Anthony Norman, distinguished Professor of Biochemistry & Biomedical Science, Emeritus Presidential Chair of Biochemistry at the University of California Riverside, and leading international expert in Vitamin D, has proposed that a worldwide policy change is needed on the daily intake of vitamin D to prevent many diseases that vitamin D has been found to impact during the last 25 years. These diseases include rickets, adult osteomalacia, cancer, autoimmune type-1 diabetes, hypertension, cardiovascular disease, obesity, and muscle weakness. Dr. Norman leads with this statement, “A reduction in the frequency of these diseases would increase the quality and longevity of life and significantly reduce the cost of medical care worldwide.”
Here is the link to the press release: Biochemist proposes worldwide policy change to step up the intake of vitamin D.
Here is the paper that was presented to the Society for Experimental Biology and Medicine.
Anthony Norman seems hesitant to state where the level of intake should actually be to meet the requirements of the body. He says there is no science to substantiate the safety of long term higher levels of vitamin D and suggest four possible scenarios of policy change. He does however state the observational data of populations at the various latitudes support safety for higher intake levels. I believe that Anthony is just trying to appease the powers in control of national policy because of the huge change in medical economics that will occur. The science for adequate amounts that the body needs, as stated by Dr. Heaney of Creighton University at 75 IU /kg/d, is found in all the people that live in the sunny latitudes where the serum 25(OH)D levels range between 54 ng/ml to 90 ng/ml. This serum level range is adequate to take care of most of the chronic disease issues.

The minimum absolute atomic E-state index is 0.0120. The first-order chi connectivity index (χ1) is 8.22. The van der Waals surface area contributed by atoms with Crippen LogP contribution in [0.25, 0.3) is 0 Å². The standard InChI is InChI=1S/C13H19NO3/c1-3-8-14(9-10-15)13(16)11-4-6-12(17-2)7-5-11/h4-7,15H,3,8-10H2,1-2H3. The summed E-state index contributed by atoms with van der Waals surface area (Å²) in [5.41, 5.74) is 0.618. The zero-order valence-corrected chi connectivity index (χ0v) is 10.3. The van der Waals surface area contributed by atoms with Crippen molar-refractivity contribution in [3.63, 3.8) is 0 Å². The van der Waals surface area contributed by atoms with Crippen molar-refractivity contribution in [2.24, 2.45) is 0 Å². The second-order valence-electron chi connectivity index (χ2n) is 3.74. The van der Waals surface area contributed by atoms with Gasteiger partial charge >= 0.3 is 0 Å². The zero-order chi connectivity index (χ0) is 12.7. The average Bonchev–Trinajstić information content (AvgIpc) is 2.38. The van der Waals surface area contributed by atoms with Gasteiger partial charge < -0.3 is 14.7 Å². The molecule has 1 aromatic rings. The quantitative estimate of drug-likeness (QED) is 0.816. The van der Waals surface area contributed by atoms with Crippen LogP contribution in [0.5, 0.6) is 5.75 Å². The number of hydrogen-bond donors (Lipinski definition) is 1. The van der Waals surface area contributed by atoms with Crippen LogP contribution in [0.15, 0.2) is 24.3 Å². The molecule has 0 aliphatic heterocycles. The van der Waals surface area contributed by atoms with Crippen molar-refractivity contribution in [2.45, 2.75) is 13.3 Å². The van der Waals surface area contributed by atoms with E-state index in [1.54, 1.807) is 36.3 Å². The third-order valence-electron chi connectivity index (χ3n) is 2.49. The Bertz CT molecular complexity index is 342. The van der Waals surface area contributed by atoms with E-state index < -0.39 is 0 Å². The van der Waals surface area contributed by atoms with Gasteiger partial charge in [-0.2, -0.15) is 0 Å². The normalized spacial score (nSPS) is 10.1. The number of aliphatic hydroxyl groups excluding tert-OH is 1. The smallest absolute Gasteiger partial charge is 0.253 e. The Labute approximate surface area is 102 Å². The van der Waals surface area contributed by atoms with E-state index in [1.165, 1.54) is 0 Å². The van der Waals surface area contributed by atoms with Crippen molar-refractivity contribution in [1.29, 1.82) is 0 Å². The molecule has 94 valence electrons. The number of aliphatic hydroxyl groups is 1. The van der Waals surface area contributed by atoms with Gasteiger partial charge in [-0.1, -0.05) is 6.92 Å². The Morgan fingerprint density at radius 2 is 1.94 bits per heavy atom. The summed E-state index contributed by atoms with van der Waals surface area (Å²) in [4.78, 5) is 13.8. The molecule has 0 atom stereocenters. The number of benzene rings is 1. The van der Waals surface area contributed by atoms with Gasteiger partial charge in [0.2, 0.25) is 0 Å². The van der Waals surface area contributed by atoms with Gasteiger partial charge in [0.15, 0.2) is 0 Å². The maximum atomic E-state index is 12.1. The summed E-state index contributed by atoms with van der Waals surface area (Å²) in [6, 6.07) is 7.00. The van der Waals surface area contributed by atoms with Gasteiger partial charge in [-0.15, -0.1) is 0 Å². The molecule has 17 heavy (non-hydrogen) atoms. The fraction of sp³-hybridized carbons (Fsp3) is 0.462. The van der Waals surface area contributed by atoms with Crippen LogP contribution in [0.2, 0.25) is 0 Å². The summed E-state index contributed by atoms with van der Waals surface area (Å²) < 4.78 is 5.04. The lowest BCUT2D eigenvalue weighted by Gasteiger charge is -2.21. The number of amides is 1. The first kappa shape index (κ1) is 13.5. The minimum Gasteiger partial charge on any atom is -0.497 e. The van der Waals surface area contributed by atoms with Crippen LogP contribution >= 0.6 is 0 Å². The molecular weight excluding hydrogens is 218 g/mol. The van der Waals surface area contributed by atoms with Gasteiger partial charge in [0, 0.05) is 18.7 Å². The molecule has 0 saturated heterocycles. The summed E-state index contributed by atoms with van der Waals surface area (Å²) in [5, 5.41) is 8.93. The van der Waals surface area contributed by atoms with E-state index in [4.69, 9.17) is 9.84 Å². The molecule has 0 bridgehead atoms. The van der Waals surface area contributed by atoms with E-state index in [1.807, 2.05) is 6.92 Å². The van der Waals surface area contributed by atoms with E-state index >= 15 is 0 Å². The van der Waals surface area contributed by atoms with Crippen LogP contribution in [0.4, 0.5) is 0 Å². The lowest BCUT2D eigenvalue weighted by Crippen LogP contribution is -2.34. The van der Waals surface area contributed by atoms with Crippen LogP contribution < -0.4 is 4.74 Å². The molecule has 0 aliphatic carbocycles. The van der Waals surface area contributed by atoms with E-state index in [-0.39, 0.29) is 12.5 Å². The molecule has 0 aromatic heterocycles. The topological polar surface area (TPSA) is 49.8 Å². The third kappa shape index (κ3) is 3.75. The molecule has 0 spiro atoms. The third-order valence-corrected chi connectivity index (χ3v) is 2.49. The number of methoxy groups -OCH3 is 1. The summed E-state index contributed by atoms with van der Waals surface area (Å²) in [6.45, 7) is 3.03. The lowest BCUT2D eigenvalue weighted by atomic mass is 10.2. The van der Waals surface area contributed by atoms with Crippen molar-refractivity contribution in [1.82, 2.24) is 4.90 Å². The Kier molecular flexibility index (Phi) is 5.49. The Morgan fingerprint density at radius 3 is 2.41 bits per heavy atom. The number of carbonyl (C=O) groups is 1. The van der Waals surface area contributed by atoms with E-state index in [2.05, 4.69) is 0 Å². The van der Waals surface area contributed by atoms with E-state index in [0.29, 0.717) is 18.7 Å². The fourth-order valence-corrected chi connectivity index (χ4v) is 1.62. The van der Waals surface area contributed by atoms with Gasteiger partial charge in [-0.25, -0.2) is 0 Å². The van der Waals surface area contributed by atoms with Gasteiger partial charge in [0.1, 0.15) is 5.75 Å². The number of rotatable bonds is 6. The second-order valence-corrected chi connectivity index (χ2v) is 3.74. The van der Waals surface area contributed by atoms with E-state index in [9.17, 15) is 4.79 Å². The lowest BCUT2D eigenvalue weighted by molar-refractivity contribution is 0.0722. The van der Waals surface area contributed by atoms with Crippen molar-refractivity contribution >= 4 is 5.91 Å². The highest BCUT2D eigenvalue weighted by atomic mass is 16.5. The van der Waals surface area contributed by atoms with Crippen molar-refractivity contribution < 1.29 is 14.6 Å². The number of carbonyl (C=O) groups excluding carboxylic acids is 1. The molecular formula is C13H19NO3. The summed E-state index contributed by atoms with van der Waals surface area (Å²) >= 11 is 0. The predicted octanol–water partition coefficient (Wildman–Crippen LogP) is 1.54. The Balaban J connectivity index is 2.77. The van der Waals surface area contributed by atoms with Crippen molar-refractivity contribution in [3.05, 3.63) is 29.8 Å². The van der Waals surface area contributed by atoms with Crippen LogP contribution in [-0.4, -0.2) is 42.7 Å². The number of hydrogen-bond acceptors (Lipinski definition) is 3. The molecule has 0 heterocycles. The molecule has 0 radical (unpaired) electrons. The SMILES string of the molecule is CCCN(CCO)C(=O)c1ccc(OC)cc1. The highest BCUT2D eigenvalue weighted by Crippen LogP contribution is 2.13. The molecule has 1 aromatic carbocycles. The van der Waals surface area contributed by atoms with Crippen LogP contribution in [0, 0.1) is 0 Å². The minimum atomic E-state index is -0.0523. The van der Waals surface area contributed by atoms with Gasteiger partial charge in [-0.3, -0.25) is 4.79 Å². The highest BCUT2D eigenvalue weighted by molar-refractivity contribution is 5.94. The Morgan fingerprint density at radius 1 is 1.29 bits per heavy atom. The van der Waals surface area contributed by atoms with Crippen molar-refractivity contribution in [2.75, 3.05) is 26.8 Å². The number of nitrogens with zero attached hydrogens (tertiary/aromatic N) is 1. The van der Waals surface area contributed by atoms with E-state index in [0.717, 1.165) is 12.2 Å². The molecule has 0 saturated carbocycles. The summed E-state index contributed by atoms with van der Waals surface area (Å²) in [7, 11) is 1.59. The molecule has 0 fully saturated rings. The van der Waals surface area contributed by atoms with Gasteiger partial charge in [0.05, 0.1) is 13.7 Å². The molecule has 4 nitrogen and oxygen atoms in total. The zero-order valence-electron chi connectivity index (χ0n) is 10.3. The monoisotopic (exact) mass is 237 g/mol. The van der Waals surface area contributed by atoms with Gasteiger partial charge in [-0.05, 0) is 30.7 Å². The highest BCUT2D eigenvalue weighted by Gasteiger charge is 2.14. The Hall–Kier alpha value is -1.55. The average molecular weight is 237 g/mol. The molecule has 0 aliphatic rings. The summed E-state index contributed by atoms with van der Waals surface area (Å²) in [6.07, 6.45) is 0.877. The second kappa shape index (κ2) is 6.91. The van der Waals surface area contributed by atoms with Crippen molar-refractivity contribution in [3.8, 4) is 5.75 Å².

We indeed are at a crossroad and now it is a matter of political will to see if we go for health or if we will follow the principles of former HHS Secretary Michael Leavitt of ‘markets before mandates.’
A. Catherine Ross, chairman of the FNB on vitamin D and calcium, we patiently await your guidance in the report to be issued in November.
What you can do while we wait to see what the “powers” do to advise doctors and the population as a whole is to be sure that you follow Dr. Heaney’s discovered amount of vitamin D required by the body of 75 IU of D3 per kilogram per day. If you need help with the math, that is about 35 IU of D3 per lb. A hundred pound person would need 3500 IU per day and a 200 pound person would need 7000 IU per day.
The interesting thing about how much the population should be advised to take seems to hinge on past practice of stating a single amount per day as if the population is not capable of doing simple math. What is wrong with telling everyone that they should get 800 to 1000 IU per 25 lbs of body weight per day from all sources to maintain and adequate amount of vitamin D.